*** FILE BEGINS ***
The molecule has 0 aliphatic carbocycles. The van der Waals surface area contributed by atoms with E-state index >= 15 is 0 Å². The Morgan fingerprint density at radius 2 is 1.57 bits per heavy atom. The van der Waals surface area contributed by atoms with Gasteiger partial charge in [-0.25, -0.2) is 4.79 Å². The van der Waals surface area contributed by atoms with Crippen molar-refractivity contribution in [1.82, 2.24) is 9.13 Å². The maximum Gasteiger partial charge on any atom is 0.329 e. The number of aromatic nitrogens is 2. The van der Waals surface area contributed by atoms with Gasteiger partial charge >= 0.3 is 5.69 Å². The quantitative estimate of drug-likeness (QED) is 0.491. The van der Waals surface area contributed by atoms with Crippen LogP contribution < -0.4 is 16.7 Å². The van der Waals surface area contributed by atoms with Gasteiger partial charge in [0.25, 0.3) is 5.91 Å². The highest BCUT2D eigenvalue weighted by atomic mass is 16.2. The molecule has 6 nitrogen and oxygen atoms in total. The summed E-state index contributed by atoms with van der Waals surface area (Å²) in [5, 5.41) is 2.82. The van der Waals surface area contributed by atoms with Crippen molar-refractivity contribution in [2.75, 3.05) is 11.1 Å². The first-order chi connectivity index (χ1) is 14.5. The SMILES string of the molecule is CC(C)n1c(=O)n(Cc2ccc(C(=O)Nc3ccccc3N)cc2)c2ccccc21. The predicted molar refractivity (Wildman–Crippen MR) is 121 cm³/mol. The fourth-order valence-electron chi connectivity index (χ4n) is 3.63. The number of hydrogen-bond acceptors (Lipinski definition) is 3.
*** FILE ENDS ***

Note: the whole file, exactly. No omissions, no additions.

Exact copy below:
The molecule has 0 aliphatic carbocycles. The van der Waals surface area contributed by atoms with E-state index >= 15 is 0 Å². The Morgan fingerprint density at radius 2 is 1.57 bits per heavy atom. The van der Waals surface area contributed by atoms with Gasteiger partial charge in [-0.25, -0.2) is 4.79 Å². The van der Waals surface area contributed by atoms with Crippen molar-refractivity contribution in [1.82, 2.24) is 9.13 Å². The maximum Gasteiger partial charge on any atom is 0.329 e. The number of aromatic nitrogens is 2. The van der Waals surface area contributed by atoms with Gasteiger partial charge >= 0.3 is 5.69 Å². The quantitative estimate of drug-likeness (QED) is 0.491. The van der Waals surface area contributed by atoms with Crippen LogP contribution < -0.4 is 16.7 Å². The van der Waals surface area contributed by atoms with Gasteiger partial charge in [0.25, 0.3) is 5.91 Å². The highest BCUT2D eigenvalue weighted by atomic mass is 16.2. The molecule has 6 nitrogen and oxygen atoms in total. The summed E-state index contributed by atoms with van der Waals surface area (Å²) in [5, 5.41) is 2.82. The van der Waals surface area contributed by atoms with Crippen molar-refractivity contribution in [2.75, 3.05) is 11.1 Å². The first-order chi connectivity index (χ1) is 14.5. The SMILES string of the molecule is CC(C)n1c(=O)n(Cc2ccc(C(=O)Nc3ccccc3N)cc2)c2ccccc21. The predicted molar refractivity (Wildman–Crippen MR) is 121 cm³/mol. The fourth-order valence-electron chi connectivity index (χ4n) is 3.63. The number of hydrogen-bond acceptors (Lipinski definition) is 3.